Eastside Road, October 12, 2011—I'VE BEEN TRYING to think of just when it was we first ate pesto, and how we may have learned of it. Certainly I never had pesto in my childhood. We had garlic, of course, though usually in the form of garlic salt. (That in spite of the fact that Dad always good-naturedly scoffed at his brother-in-law the Hungarian George because when they met George worked in a "garlic factory" in Salinas, and was something of a social outcast.)
No: I'm sure I met pesto fairly early in my married life. I don't know if it was served in Lindsey's childhood: her father was born in Piemonte, not that far from pesto's Ligurian homeland, but I don't recall her mother ever cooking particularly Italian. We probably met pesto, Lindsey and I, through reading Elizabeth David. Or maybe a little earlier, from Irma Mazza: here is her Herbs for the Kitchen (Boston: Little, Brown and Company, the 1947 tenth printing), with Lindsey's name on the flyleaf, and the annotation "Christmas 1961." Two bookmarks: one for meat loaf; one for general pasta-cooking instructions. There in the index, though, is Pesto di Basilico, and the entry, on page 309, reminds me that our first involvement with pesto was as a garnish on minestrone, usually the canned minestrone from the Habitat label, as I recall.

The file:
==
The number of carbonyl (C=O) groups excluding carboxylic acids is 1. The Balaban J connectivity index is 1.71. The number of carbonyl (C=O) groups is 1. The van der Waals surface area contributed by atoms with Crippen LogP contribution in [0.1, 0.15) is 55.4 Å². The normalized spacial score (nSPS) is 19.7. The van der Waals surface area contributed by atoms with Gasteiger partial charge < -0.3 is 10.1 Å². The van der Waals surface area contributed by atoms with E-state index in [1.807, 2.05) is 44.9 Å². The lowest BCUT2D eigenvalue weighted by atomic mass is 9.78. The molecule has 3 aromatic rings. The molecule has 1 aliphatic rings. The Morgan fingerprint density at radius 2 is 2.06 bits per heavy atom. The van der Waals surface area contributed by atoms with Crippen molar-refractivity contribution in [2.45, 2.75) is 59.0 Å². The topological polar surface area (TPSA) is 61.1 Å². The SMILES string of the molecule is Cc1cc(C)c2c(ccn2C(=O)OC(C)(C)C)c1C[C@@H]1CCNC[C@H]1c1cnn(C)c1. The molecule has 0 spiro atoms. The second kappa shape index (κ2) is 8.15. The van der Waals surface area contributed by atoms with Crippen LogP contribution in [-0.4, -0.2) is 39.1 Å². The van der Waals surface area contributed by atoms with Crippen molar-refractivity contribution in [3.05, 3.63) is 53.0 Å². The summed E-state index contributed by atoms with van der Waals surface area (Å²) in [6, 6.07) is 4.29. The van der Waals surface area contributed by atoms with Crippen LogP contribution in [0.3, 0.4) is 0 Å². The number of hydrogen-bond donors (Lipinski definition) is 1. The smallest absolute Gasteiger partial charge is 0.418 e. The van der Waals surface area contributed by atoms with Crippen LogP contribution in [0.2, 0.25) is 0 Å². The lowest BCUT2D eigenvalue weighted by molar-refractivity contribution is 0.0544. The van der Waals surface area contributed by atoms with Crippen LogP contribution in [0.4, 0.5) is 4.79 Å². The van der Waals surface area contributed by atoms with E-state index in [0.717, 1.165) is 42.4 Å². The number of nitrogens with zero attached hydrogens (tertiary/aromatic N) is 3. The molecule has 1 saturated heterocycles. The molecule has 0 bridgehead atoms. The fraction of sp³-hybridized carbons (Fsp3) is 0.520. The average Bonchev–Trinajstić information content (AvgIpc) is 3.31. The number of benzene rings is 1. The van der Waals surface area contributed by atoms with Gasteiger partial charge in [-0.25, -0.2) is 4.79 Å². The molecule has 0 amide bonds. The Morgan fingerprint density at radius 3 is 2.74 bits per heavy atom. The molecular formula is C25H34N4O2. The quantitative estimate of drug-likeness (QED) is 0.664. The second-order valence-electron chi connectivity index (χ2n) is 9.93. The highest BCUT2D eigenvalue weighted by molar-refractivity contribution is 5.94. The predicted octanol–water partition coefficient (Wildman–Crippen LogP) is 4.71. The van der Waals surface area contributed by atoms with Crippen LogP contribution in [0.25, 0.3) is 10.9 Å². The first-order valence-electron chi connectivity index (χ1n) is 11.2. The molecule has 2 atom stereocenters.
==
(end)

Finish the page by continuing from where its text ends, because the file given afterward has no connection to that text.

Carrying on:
Irma Mazza was a Berkeley girl, I read in a nice little piece online; early in our marriage she lived in a brown clapboard house on Walnut Street, only a block or so from Chez Panisse. We may have met her: I'm not sure. In addition to Herbs for the Kitchen she wrote an earlier cookbook, Accent on Seasonin: we have them both, consult them rarely if ever, would never part with them. In those days there were few cookbooks — Moe's used book store, for example, up on Telegraph Avenue, had only a small case, no bigger than the computer hutch I'm looking at at the moment; I'd check it every week or two, and if there were a cookbook there we didn't have, I'd buy it if I could. The result is in the photo above, which doesn't include the working books, the ones we actually do consult, which are in the kitchen. (One of these days I'll put a bibliography here; it might be amusing.)
Today we had fusilli con pesto, with basil from the garden — there's nothing like pesto made absolutely fresh. (The way I make it is described, with photos, here.) Alas we don't have our own pine nuts at the moment: maybe I'll try to harvest some next week. Mazza ignores them altogether, which is probably preferable to using those from China.
What else: Oh: lunch today: toast and those wonderful rillettes of Franco's, with celery and tomato; afterward, the last cantaloupe from the garden, one of the most flavorful we'd picked — and they were all full of flavor.
Tempranillo, Terranal (Yecla, Spain), 2010: a little coarse at first, but quickly ingratiating, sidling up to the garlic